How businesses can deal with bandwidth spikes

Among all the various issues faced by businesses, and small businesses in particular, sudden spikes in bandwidth often rank some way down the list of priorities. Businesses are often understandably focused on core business tasks, and with day-to-day operational matters, finance, marketing and HR to deal with, IT problems can sometimes end up taking a back seat.

But while IT issues are often overlooked, the impact that they can have on small businesses cannot be underestimated. Given that almost all businesses today make use of some form of technology, problems with the IT infrastructure can have huge effects on business productivity and performance. While there are often many different factors that feed into this issue, IT slowdown resulting from spikes in network traffic can be a significant contributor.

The implementation of an effective IT monitoring solution can offer a variety of benefits to businesses of all sizes. At a granular level, it can let IT administrators know when and where there are blockages or bottlenecks on the system, so that they can act to alleviate this pressure immediately. This capability is hugely important to ensuring that a business can run effectively on a day-to-day basis.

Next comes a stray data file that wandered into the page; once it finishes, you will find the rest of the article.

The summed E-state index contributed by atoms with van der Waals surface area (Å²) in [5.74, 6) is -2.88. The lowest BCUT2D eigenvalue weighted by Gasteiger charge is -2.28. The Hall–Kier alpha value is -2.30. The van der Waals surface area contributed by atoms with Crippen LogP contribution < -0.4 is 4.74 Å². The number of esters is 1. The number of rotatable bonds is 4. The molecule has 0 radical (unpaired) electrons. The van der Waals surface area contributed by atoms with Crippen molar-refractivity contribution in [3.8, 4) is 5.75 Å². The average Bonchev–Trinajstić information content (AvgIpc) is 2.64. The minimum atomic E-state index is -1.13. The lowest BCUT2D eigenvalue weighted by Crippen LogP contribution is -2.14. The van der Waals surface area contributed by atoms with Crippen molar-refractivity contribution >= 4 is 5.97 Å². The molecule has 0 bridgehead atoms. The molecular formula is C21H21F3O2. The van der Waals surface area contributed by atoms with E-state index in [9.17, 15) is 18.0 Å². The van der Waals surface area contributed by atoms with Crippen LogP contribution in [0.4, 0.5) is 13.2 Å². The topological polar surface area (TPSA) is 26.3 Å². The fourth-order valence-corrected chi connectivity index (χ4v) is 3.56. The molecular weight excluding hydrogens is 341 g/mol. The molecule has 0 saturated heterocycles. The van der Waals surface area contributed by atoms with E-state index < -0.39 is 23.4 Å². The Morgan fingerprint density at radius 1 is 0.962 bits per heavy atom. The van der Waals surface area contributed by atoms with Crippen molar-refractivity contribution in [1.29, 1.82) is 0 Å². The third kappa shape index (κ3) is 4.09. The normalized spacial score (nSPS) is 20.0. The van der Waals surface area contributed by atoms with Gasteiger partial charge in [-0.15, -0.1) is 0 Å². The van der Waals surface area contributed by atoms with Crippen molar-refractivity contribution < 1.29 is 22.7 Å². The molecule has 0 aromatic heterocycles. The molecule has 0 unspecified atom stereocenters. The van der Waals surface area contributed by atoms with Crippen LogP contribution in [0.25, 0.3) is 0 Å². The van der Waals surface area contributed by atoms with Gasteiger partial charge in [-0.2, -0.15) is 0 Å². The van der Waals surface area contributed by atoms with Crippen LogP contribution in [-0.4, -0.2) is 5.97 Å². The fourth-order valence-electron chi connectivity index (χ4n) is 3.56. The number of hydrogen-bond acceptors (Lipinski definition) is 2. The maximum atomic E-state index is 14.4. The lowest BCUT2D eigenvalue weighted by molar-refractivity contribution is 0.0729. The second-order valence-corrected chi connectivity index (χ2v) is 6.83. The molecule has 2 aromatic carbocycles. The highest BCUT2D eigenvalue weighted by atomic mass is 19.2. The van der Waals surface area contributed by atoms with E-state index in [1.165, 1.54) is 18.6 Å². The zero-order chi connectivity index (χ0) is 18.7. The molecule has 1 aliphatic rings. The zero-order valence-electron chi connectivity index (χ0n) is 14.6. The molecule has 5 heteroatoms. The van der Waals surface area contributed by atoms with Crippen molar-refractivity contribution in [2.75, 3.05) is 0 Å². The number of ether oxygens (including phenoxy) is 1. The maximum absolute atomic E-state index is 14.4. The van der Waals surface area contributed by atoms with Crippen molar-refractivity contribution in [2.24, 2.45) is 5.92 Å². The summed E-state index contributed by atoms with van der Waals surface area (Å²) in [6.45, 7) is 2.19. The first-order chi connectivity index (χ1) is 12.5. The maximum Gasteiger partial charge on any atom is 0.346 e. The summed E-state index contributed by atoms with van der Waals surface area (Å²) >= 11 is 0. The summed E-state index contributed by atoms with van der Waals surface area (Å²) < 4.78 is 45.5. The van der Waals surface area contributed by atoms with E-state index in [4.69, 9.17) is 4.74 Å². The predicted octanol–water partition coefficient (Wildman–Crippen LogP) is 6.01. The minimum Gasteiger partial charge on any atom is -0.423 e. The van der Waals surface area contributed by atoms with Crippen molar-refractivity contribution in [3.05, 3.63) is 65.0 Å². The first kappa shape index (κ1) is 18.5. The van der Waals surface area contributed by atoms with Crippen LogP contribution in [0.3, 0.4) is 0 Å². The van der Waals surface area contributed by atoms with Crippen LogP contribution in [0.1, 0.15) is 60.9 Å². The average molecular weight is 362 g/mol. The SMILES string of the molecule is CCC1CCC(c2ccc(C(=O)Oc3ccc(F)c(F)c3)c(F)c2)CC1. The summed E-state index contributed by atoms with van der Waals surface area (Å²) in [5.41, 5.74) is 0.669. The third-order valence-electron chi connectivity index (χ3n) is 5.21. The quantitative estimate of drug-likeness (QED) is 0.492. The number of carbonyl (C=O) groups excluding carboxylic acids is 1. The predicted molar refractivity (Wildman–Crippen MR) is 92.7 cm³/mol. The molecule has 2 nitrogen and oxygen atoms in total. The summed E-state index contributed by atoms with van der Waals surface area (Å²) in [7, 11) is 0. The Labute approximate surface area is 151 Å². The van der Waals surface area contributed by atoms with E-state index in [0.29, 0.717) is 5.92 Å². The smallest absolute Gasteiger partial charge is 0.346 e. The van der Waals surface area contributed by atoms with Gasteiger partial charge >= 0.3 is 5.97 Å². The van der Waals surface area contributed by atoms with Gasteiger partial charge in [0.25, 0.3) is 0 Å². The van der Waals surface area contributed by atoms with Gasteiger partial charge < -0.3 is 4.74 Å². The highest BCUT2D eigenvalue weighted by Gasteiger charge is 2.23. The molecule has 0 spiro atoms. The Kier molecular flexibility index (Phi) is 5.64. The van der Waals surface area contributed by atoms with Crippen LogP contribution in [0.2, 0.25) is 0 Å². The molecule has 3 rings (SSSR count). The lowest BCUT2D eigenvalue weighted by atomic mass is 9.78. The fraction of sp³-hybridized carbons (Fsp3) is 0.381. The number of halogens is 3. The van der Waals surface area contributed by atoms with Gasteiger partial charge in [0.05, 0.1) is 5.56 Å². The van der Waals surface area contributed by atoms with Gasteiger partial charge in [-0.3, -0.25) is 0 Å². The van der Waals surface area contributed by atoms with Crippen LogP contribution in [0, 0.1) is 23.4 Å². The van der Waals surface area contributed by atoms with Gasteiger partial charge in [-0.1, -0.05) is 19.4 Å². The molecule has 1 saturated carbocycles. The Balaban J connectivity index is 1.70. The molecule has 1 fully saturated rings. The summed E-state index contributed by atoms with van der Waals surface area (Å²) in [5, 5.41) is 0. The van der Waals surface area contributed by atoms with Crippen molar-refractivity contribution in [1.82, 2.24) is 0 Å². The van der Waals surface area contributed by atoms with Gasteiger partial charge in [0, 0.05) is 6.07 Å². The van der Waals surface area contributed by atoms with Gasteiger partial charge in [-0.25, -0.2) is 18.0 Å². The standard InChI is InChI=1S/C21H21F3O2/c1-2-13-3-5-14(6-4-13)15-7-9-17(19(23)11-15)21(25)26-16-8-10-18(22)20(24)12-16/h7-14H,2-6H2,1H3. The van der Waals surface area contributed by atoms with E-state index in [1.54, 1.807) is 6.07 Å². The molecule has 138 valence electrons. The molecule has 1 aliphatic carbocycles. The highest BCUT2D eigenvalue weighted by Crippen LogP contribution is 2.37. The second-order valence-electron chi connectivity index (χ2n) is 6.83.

Investing in IT monitoring

At a more strategic level, IT monitoring can have an even greater impact. The ability to pinpoint where there are issues on the network, and which aspects of it are particularly at risk, can allow an organisation’s IT team to take a longer-term view of its existing infrastructure. Identifying these issues and pressure points means that they can improve productivity within their company, and hopefully avoid the potentially costly downtime that could occur further down the line if the network stops functioning due to an outage or overload. The insight that this provides also has an additional benefit in allowing IT directors to plan their IT budgets accordingly, by allowing them to assess the performance and necessity of all devices that make up the network, and alter the strategy accordingly.

One of the most obvious advantages of IT monitoring solutions is the fact that they make it simple for IT teams to identify sudden or particularly alarming spikes in network traffic by communicating this data through graphical interfaces. However, sometimes being alerted to the problem is not enough. Rather, the real challenge for administrators is to solve the mystery of what’s causing the peak in traffic in the first place, considering how to fix it, and making the necessary changes so that it does not become a recurring issue.

Of course, every network is different. Depending on the size and nature of a particular business, the issues facing an IT infrastructure will differ. But Paessler has been working to identify the causes of bandwidth spikes for a number of years, and has managed to identify the top five most common based on customer feedback: